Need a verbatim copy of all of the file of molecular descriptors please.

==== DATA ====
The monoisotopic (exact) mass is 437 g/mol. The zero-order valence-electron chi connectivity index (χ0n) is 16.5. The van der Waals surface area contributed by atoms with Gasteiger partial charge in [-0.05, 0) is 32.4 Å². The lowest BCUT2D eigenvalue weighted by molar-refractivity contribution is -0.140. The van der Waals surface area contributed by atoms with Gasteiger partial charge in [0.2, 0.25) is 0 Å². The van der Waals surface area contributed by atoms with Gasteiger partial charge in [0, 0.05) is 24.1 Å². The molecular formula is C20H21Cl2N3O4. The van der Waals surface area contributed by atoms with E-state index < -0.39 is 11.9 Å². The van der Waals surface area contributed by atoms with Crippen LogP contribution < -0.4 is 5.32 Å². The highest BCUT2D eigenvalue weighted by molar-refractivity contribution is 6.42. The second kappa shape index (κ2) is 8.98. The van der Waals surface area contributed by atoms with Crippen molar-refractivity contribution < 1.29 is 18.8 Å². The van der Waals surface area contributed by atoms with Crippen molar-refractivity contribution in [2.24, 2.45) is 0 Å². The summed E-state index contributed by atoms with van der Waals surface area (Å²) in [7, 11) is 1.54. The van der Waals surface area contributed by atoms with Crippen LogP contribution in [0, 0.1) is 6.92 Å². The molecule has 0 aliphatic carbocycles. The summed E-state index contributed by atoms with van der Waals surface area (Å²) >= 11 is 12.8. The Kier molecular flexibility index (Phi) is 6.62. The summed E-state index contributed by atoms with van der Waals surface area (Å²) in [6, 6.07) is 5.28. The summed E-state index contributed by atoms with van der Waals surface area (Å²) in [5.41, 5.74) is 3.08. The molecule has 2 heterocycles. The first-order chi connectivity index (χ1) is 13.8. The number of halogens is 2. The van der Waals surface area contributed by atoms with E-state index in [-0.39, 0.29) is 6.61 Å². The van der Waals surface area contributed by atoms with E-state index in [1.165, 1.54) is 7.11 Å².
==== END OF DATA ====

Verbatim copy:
The monoisotopic (exact) mass is 437 g/mol. The zero-order valence-electron chi connectivity index (χ0n) is 16.5. The van der Waals surface area contributed by atoms with Gasteiger partial charge in [-0.05, 0) is 32.4 Å². The lowest BCUT2D eigenvalue weighted by molar-refractivity contribution is -0.140. The van der Waals surface area contributed by atoms with Gasteiger partial charge in [0.2, 0.25) is 0 Å². The van der Waals surface area contributed by atoms with Gasteiger partial charge in [0, 0.05) is 24.1 Å². The molecular formula is C20H21Cl2N3O4. The van der Waals surface area contributed by atoms with E-state index < -0.39 is 11.9 Å². The van der Waals surface area contributed by atoms with Crippen LogP contribution < -0.4 is 5.32 Å². The highest BCUT2D eigenvalue weighted by molar-refractivity contribution is 6.42. The second kappa shape index (κ2) is 8.98. The van der Waals surface area contributed by atoms with Crippen molar-refractivity contribution < 1.29 is 18.8 Å². The van der Waals surface area contributed by atoms with Crippen molar-refractivity contribution in [2.24, 2.45) is 0 Å². The summed E-state index contributed by atoms with van der Waals surface area (Å²) in [7, 11) is 1.54. The van der Waals surface area contributed by atoms with Crippen LogP contribution in [0, 0.1) is 6.92 Å². The molecule has 0 aliphatic carbocycles. The summed E-state index contributed by atoms with van der Waals surface area (Å²) >= 11 is 12.8. The Kier molecular flexibility index (Phi) is 6.62. The summed E-state index contributed by atoms with van der Waals surface area (Å²) in [6, 6.07) is 5.28. The summed E-state index contributed by atoms with van der Waals surface area (Å²) in [5.41, 5.74) is 3.08. The molecule has 2 heterocycles. The first-order chi connectivity index (χ1) is 13.8. The number of halogens is 2. The van der Waals surface area contributed by atoms with E-state index in [-0.39, 0.29) is 6.61 Å². The van der Waals surface area contributed by atoms with E-state index in [1.165, 1.54) is 7.11 Å².